When I was a kid, my Dad bought me a tatty old book from the ‘jumble sale’. Now this book appeared somewhat strange to me at the time, because upon the cover was a scary looking man who looked like a strange mixture of Farther Christmas and my woodwork teacher, Mr Garnet, from school. In addition to this, the pages inside this book were stranger still. Because instead of the usual comic book artwork that I was more familiar with, there was a photo-tableau comprising of men in funny looking costumes and very mean appearances.

This book was a published screenplay of this film 'Yellowbeard'.

Marty and Peter in Yellowbeard

Strange that, huh? That I would read this book, and am now reviewing this film all these years later. Though ‘strange’ is an appropriate word for this film, because the content is strange, the cast is strange, the structure is strange, and the overall nature of this film is strange too.

However, in each case, this strangeness either helps or hinders this movie.

You see, where the content is concerned, this film is funny. The one-liners come firing at you from left right and center, and at times, you can't help but miss a bit of plot because you are laughing so much. Obviously, this is aided greatly by the all-star cast, such as a select few of the Monty Python clan, Peter Cook, the Mel Brooks players, Cheech and Chong, Spike Milligan, and some other British greats like James Mason, Nigel Planer, Michael Hordern, Beryl Reid, and Susannah York.

My God! what a cast! With every single one of them, having there own time to shine in this nautical slice of silliness.

Peter and Beryl in Yellowbeard

Regrettably, thought, this may have been a bit too much for one of the key actors – most notably, Yellowbeard’s son, Martin Hewitt. Well, with this much star power around him, it does make him come across like a third wheel on occasion. Listen now, this is no disrespect to Martin at all – it is just whenever he is on screen, in actuality, I really wanted to see one of the other ‘stars’ instead.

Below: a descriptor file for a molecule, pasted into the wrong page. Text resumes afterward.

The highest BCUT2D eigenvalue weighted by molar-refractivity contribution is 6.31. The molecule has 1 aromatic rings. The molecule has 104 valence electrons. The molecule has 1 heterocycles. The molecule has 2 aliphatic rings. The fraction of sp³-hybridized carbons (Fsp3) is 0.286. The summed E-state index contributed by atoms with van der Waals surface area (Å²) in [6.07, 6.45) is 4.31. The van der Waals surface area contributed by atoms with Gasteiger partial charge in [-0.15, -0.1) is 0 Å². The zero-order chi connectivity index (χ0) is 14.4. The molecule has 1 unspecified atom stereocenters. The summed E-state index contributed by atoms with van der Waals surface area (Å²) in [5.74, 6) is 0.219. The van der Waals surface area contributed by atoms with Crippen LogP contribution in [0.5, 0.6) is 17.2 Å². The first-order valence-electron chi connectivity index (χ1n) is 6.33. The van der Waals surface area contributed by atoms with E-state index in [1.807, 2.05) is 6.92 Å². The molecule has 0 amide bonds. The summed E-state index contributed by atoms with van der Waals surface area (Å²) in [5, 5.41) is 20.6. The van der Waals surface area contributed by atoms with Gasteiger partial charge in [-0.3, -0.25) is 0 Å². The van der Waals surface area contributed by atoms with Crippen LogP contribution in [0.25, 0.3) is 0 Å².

My bad.

Also, another thing that lets 'Yellowbeard' down, is the overall structure of the piece. Now it starts off just fine, and in a strange way ends very nicely too. However, the middle section – the parts upon the ship – did not really work for me, as it did appear to be a bit fractured in the telling, and a bit stagnant in the execution. It almost seemed as if they had some sort of difficulty whilst shooting this part of the film, because the labored and maudlin tone of these segments brought the whole film down in my eyes – mainly because I did not understand why Yellowbeard hid away during this period.


Still, overall, ‘Yellowbeard’ is a must see film for a couple of reasons: (1) Marty Feldman died on this film – for real. (2) If you are a Python fan – get on with it! (3) If you want to see a reunion of the ‘Young Frankenstein’ cast – what are you waiting for? (4) You can see the evolving face of British comedy – from Spike, to Peter Cook, to Python, to Nigel Planer. (5) This movie was the inspiration for the ‘Pirates of the Caribbean’ series of films. And (6) It is funny – say no more.

Oh! For a bit more information on Yellowbeard, check this out...